Facebook applications have declined. The world saw how much it was running on them.

In Latin America, Facebook applications can literally be lifesavers in rural areas where mobile phone service is not yet available but the Internet is available, and in poor communities where people cannot afford. mobile data but can find free internet connection.

Cosas de Mujeres, the nonprofit association in Colombia, has hundreds of interactions each month with Colombian women and Venezuelan migrant women who face domestic and emotional violence or are threatened with trafficking or sexual exploitation. said Ms Berryhill, the organization’s director of digital operations.

“WhatsApp is a very important tool for our service,” she said. “Usually we have phone operators that get messages from women all day through WhatsApp, but that wasn’t possible, and the women couldn’t contact us.”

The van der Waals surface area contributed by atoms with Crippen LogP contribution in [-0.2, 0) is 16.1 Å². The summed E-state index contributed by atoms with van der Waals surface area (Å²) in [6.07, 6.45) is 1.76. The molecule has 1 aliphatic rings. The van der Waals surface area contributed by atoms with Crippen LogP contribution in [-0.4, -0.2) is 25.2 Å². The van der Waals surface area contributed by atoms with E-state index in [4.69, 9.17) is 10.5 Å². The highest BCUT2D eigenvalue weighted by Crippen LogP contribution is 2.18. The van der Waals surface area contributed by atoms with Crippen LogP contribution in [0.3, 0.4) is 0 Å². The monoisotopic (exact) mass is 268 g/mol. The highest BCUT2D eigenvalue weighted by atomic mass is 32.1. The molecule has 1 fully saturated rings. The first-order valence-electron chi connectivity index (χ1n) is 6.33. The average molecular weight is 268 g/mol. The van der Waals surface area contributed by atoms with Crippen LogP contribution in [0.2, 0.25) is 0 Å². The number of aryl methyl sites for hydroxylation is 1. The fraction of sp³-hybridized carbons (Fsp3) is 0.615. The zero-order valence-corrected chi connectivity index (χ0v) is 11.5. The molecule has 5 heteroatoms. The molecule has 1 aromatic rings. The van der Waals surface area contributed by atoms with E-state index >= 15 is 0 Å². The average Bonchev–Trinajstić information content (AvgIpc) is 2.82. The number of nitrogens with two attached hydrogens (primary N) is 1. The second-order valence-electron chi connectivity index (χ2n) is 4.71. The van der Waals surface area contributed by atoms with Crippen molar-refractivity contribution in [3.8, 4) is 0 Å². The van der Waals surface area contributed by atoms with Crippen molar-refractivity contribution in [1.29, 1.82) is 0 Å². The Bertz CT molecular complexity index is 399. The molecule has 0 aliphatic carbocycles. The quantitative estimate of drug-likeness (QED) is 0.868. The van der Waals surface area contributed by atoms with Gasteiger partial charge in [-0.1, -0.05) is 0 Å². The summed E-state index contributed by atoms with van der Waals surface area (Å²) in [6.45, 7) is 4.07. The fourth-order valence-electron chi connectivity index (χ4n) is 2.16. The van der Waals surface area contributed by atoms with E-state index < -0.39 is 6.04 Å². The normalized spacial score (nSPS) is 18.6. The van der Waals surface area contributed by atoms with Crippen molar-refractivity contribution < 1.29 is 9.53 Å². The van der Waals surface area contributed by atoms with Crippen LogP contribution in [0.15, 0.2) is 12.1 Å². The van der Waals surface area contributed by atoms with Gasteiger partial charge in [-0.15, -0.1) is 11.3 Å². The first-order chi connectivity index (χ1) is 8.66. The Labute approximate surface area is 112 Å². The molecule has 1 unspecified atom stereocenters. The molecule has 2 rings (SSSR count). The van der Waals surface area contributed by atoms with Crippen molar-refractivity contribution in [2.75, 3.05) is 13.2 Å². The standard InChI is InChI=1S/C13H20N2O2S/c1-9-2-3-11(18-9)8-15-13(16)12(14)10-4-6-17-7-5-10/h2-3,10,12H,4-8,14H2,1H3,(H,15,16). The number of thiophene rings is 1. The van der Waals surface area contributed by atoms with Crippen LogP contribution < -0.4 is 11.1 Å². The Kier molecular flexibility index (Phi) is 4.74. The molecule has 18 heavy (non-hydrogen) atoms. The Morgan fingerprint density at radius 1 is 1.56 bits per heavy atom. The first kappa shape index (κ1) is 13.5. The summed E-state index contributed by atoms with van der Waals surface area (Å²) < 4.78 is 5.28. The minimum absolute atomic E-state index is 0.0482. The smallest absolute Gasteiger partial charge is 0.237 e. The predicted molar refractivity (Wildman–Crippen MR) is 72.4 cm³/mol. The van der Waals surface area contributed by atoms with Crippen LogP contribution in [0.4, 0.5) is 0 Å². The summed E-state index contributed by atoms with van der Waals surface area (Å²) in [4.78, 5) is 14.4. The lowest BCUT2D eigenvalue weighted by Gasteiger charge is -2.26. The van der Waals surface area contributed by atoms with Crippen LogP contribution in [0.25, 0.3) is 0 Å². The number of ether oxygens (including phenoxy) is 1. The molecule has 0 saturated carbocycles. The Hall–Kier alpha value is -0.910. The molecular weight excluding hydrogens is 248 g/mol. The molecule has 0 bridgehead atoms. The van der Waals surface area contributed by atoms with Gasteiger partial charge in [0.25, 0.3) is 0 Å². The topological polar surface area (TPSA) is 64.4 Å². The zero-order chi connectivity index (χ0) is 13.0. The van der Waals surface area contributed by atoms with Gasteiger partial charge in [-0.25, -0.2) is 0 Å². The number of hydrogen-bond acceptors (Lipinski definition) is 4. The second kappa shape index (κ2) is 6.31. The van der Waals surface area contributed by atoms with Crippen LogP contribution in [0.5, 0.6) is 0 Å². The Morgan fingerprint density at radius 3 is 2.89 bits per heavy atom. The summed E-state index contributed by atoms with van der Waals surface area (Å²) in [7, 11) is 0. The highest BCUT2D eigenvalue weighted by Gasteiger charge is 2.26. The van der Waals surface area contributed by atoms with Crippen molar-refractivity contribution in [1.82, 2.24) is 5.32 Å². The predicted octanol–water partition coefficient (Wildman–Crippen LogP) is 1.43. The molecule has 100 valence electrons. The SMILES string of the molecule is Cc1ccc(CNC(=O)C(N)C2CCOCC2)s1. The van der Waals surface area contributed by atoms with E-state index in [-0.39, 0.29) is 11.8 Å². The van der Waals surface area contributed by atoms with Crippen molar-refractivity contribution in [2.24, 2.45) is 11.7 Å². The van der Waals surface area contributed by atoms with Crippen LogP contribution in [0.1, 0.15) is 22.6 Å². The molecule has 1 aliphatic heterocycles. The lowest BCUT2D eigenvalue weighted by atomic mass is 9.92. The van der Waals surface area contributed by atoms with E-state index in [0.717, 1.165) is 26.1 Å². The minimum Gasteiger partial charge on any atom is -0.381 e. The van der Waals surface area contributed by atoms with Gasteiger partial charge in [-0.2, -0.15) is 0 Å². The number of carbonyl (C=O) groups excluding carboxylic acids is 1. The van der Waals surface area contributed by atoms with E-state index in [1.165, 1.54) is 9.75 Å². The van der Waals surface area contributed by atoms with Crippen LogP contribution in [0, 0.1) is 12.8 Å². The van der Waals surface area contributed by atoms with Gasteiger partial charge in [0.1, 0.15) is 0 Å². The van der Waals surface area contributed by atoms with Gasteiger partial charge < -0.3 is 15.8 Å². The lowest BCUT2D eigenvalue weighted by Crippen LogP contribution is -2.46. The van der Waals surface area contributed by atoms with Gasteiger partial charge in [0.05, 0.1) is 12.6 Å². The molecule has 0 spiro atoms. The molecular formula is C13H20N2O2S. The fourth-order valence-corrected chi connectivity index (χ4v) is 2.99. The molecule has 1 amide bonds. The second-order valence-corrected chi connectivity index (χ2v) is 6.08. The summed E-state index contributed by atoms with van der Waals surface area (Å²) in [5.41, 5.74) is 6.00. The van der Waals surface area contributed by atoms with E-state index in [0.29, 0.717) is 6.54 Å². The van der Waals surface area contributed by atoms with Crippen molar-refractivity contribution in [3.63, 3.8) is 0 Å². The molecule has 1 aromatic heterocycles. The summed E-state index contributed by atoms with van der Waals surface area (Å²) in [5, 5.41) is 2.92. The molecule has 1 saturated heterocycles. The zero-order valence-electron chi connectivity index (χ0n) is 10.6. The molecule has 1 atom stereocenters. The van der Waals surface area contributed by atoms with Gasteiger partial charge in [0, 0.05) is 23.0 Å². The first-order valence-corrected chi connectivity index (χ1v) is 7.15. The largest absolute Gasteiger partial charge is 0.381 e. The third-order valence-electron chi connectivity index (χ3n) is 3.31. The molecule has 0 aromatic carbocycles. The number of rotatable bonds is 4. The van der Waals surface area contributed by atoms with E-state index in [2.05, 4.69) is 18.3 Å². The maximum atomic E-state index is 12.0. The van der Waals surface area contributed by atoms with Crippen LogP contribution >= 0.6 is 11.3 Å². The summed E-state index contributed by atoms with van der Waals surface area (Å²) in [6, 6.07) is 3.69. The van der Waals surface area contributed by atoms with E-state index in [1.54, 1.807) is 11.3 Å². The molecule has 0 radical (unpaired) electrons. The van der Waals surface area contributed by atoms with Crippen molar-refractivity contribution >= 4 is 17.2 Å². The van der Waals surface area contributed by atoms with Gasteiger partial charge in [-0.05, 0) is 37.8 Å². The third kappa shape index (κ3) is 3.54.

María Elena Divas, a 51-year-old Venezuelan migrant in Bogotá, Colombia, uses WhatsApp to take orders for snacks like empanadas.

“I didn’t sell anything today,” Ms. Divas said. “It was a tough day for everyone like me.”

All over Africa, Facebook’s apps are so popular that for many it’s the Internet. The company has made deals with many carriers to make its services available on phones with no data charges.

WhatsApp, by far the continent’s most popular messaging app, has become an effective one-stop-shop for communicating with friends, colleagues, businesses, worshipers and neighbors.

In Kenya’s capital, Nairobi, everything from shoes and jewelry to plants and appliances can be ordered for delivery on Facebook, Instagram and WhatsApp. In Johannesburg, sellers have been cut off from Facebook Marketplace, which is used to sell everything from used cars to wigs and even corrugated iron shacks, known colloquially as zozos.

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